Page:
I just read with disappointment and dismay that a new lawsuit against Quogue has been filed in the case of the tragic July automobile accident in Quogue [“Second Wrongful Death Claim In Quogue Fatal Crash Targets Police And Village,” 27east.com, October 5]. Having previously retained a law firm to sue Suffolk County (also on spurious grounds), the plaintiff has now moved on to Quogue, transmogrifying the situation from the realm of profound and heartfelt tragedy to the one of avidity and farce.
In the complaint, the plaintiff is alleging that the Quogue Village Police failed to act in a professional manner and is seeking $40 million. Recall the facts: The perpetrator of this terrible tragedy, Justin Mendez, was driving along Montauk Highway near Route 104 when he was clocked by the police as going well over the speed limit. The Quogue policeman immediately commenced a pursuit.
Mendez apparently sped up and, immediately prior to the crash, was going in excess of 100 mph, as recorded by the automobile’s “black box” [“Details Emerge In Quogue Fatal Crash, Driver’s Speed Clocked at Over 100 MPH,” 27east.com, October 8].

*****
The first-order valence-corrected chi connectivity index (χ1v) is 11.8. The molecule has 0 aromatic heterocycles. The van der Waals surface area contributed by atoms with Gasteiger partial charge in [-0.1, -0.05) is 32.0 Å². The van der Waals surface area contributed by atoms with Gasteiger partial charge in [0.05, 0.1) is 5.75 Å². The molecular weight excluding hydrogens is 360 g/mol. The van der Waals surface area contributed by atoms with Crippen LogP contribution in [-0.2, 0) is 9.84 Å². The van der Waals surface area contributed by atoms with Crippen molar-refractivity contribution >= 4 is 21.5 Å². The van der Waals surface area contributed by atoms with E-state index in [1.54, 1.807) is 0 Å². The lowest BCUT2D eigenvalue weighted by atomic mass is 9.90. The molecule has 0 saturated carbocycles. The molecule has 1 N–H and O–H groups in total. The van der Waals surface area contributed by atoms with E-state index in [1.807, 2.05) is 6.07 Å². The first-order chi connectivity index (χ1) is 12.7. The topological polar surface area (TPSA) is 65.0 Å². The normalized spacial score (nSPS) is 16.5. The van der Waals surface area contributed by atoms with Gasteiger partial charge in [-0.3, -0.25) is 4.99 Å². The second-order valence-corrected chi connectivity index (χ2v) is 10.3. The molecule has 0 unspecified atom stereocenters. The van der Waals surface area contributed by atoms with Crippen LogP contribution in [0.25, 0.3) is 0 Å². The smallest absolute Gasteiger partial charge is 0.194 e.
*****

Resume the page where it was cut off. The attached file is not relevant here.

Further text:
Anyone who has driven around the Montauk Highway curve where the accident occurred knows about the flashing lights and the sign that says “30 mph.” So, to negotiate that turn at anywhere near 100 mph is, well, suicidal — and, in this case, possibly homicidal as well.
So, enter the law firm, who has now advanced an argument that in pursuing the perpetrator, the Quogue Village Police erroneously induced the perpetrator to increase his speed, thus, ipso facto, leading him to lose control of his vehicle and cause the accident. Huh?
This line of argument fails on a number of fronts. First, historical: Police have been chasing speeding drivers since Henry Ford invented the Model T. This is what cops do, particularly in smaller towns where there is little or no serious crime.
Most law-abiding drivers would slow down after they see the familiar flashing light in the rearview mirror — but not this perpetrator. He apparently sped up and turned off his lights. Now, had the pursuit continued, the Quogue Police would probably have radioed ahead for further support, but to suggest that they had no responsibility to initially pursue is tantamount to suggesting that the police should not be enforcing our laws.
The law firm wants to portray the Quogue policeman as some sort of “Dirty Harry” Callahan who routinely endangers citizens, unnecessarily, in the pursuit of perpetrators. That interpretation is about as far from the truth as Inspector Callahan’s .44 Magnum is from the smallish Glock 45 model carried by the Quogue police force.
So, with substantial and meritorious arguments on their side, I truly hope that our Quogue Village officials will oppose this complaint vigorously and not consider settling.
Mark J. Schulte
One fine body…